I have been reading articles, checking out forums on techhui for a couple of years now, but only recently decided to sign up. I have to say a big mahalo to TechHui for the work you are doing, especially this website. What made me sign up today was reading: "Finding & Retaining Talent in Hawaii" by Daniel Leuck (I'm not really sure how I stumbled upon it). Anyway, I decided to sign up and write my first blog post, with that article in mind, as I also introduce myself to the TechHui community.
I was born and raised in Hawaii and for as long as I can remember, I wanted to work with computers. My dad was a computer teacher at an elementary school and was always around computers growing up. I starting doing Doom level designs when I was twelve and three years later I started learning my first programming language: C++. In 2001, I graduated high school and left hawaii to attend school in Los Angeles. After graduating I continued to work in Santa Monica until recently moving back to Hawaii a little over a year ago (early 2009). I currently work in downtown Honolulu, developing applications using Java.
Since leaving Hawaii back in 2001, I had never paid much attention to the tech industry in Hawaii. I had always known I would move back home, I just didn't know when. When I had decided to move back home, so began my search for a job. With no idea where to start looking and what the Hawaii tech industry looked like, I stumbled upon TechHui. After reading through blogs, forums and job posting I began to get a feel for what the tech industry is like. The positives, the challenges, the work life, etc.
Finally, I thought I'd explain as to why that article resonated with me so much. When reviewing the tech industry in Hawaii I noticed many things that it lacks that make it difficult to work (or get started working) in Hawaii. Though nobody is really to blame for this except myself since I don't usually open myself to any type of social interaction with the tech industry. The main frustration I had was the difficulty to find information about the Hawaii tech industry. Again, much thanks to TechHui for doing a great job at this but there really wasn't much more exposure than this. As TechHui grows, I'm sure it will make it easier for job seekers and Hawaii expats to obtain the information they need / want in order to pursue working in Hawaii. One thing that I really couldn't find were the "different" perks of working for a company. I'm not talking about the usual 401k, medical, etc. (though those are very important) I was in search of companies that did things "differently". Free lunch, ping pong tables, video games, free tickets to events, free random toys, gadgets, company logo stuff... companies that thought outside the box.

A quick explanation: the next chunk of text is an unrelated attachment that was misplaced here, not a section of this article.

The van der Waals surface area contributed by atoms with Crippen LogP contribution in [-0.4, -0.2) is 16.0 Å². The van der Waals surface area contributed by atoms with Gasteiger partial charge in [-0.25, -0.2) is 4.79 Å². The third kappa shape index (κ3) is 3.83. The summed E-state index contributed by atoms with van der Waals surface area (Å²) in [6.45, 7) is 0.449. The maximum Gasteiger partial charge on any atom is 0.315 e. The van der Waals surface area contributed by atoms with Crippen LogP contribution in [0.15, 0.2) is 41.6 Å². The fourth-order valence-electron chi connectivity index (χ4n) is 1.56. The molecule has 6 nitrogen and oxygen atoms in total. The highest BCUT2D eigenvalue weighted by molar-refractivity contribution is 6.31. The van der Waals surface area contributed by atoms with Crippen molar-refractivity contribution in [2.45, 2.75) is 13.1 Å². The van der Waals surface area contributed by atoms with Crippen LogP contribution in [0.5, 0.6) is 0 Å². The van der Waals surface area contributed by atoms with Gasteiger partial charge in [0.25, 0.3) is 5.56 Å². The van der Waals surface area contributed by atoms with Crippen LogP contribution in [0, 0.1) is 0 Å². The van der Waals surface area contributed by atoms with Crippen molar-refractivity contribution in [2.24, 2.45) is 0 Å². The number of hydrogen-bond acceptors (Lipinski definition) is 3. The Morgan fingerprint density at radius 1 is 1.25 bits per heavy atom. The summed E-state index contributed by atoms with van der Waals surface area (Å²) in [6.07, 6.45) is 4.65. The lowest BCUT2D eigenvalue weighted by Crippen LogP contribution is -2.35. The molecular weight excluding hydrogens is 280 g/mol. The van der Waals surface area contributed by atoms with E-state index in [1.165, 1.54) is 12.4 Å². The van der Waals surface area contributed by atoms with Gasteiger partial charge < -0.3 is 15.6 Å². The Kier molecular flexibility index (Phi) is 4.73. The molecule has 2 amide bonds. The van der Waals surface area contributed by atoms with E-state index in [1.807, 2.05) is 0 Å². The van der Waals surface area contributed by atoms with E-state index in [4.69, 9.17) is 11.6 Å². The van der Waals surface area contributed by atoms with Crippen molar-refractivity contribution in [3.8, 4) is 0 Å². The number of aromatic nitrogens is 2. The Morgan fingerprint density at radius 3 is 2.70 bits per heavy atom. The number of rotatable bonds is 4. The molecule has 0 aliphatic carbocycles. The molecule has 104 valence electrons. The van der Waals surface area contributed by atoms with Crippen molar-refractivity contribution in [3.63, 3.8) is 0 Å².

I wish that TechHui had been around when I has going to school, which
would have allowed me to keep an eye on things at home while being
away. There is a lot of talent in Hawaii, especially at the high school level (I cannot attest to the college level as I did not attend college in Hawaii). You can see that many of our high school students excel at the national level obtaining awards and recognition at national competitions. I'm not sure what happens to them all, but from my experience through my high school, many of them left Hawaii to pursue an education on the mainland. Some of them return but many of them are making waves on the mainland. I think one way of getting this talent, especially the tech talent, to come back to Hawaii and help build Hawaii's tech industry is to introduce them to the industry as young as possible. Perhaps start doing internships for high school students or college students coming back for the summer. I took on internships on the mainland during my college years as there was a lack of places in Hawaii that were offering anything. You could have them develop iphone / android apps, something they can relate to. Developers these days are starting younger and younger. The other month I sat at dinner watching in amazement two 2 year old kids play games and understandingly interact with an iphone. By providing the young talent with a "start", it would show these students the opportunities that Hawaii currently has.